An uninsured $3.5 million loss is the wrong way to find out that an insurance policy was issued with mistakes in it.
In the winter of 2009, a non-profit organization in Illinois contacted a local insurance agency for liability coverage. Among the organization’s operations, it contracts with the Illinois Department of Children and Family Services (DCFS) to provide foster care and child welfare services. The organization supervised foster families and children who are wards of the state. Some of these children were abuse victims.
The organization’s representatives told the insurance agents about their operations, including the contract work for the DCFS. They gave the agents a brochure advertising their services and their child welfare work. The agents used this information to apply for and obtain liability coverage from a surplus lines insurer.
The policy included a supplemental declarations page and a “sexual and/or physical liability coverage form”. Both of them mistakenly described the organization as a “halfway house.” An endorsement covered sexual and physical abuse acts, but only those committed by the organization’s employees. The policy renewed the following year with the same errors.
In the fall of 2006, an Illinois mother lost custody of her two children after authorities discovered multiple physical injuries to her infant son. A court ruled that the children were abused and neglected, declared them to be wards of the state, appointed DCFS as their guardian, and placed them in foster care with their grandmother. DCFS asked the non-profit organization to monitor the children and family and provide needed services.
Two years later, the woman gave birth to a daughter. The girl was immediately placed with her grandmother and siblings out of concern for her safety. When she was 20 months old, a court allowed the mother overnight visits with the children in her home. Six months later, they were spending six days a week with their mother, who was now dating a convicted murderer. The court forbid him to be present during the visits. It also ordered the non-profit to visit the home unannounced to check on the children’s condition.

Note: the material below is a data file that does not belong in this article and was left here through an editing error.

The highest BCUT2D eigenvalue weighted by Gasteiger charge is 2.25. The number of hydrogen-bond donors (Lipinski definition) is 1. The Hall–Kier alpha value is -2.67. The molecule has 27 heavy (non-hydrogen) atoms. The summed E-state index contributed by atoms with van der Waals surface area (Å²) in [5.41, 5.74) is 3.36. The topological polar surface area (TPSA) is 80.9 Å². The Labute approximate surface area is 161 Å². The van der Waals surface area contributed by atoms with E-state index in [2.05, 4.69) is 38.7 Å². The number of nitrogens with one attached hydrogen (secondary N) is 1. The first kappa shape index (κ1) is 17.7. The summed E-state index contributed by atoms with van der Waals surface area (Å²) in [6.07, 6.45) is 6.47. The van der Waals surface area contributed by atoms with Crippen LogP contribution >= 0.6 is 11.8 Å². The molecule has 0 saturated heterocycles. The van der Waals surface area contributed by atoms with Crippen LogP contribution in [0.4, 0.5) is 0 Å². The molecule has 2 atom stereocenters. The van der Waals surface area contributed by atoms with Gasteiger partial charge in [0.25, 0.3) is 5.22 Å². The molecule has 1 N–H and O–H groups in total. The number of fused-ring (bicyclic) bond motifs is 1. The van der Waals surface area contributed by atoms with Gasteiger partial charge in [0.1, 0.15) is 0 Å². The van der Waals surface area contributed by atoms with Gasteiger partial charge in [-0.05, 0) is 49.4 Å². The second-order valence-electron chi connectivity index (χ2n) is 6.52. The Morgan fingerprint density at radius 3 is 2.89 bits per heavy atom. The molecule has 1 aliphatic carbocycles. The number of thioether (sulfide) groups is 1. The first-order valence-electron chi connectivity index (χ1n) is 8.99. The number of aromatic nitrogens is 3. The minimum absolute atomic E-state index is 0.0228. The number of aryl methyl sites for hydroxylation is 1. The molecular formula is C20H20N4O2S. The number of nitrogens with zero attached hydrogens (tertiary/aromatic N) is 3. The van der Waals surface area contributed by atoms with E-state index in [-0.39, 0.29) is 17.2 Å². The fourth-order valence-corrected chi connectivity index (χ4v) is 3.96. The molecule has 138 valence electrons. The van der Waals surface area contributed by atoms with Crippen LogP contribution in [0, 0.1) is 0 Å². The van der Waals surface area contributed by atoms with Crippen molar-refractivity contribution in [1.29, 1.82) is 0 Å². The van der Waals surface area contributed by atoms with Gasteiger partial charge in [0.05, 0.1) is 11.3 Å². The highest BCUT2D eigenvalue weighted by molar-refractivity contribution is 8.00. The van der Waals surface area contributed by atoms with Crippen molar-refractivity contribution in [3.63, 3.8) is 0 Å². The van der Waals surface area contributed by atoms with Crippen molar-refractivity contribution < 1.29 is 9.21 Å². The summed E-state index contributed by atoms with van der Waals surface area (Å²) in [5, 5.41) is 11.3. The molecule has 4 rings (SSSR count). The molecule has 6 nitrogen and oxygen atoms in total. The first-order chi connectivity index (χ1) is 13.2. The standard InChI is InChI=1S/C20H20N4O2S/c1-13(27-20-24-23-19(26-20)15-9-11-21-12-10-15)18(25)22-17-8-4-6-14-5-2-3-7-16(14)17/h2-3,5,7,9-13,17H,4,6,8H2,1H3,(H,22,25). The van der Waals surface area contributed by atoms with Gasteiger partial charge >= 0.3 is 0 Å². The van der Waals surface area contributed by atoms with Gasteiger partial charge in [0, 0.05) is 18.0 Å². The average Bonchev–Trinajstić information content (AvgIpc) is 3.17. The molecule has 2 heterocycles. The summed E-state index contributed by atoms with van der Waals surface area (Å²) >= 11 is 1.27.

One morning, the mother reported to one of the non-profit’s caseworkers that the little girl had a bruise on her stomach and had been crying overnight. The caseworker took no actions in response. Two days later, the mother reported that she had found her daughter dead. An autopsy showed the cause of death as multiple internal injuries from blunt force trauma. The mother and her boyfriend were charged with murder and lesser crimes.
A year and a half after the child’s death, the independent administrator of her estate sued the mother, boyfriend and the non-profit for wrongful death. The non-profit made an insurance claim, but the insurer quickly denied it and successfully obtained a court declaration that it owed no coverage.
Before settling with the administrator for $3.5 million, the organization sued the insurance agency for failing to obtain proper coverage. The agency argued that the two-year statute of limitations for suing an insurance producer had lapsed, and also that the organization had not met its duty to request a copy of the policy for review when it was first issued.
A trial court sided with the agency, but an appellate court overruled. It held that the two-year period began when the organization discovered that it had been harmed, not when the harm actually occurred. Also, “(e)ven if representatives from (the organization) had read the policy,” the judges wrote, “they would not know in advance that a claim involving the murder of a child in DCFS custody was not covered until the claim was denied.” That, the court concluded, was unreasonable.
The agency tried to escape responsibility for this situation by arguing that the insured did not read the policy, even though the agency did not read it, either. A quality check when it was first issued might have caught the problem. The agency could then have asked the surplus lines broker for corrections.
There is no guarantee that an insured’s duty to read a policy will defeat an E&O claim. All agencies need procedures for checking policies for correctness. They may not prevent all claims, but they will make claims less likely.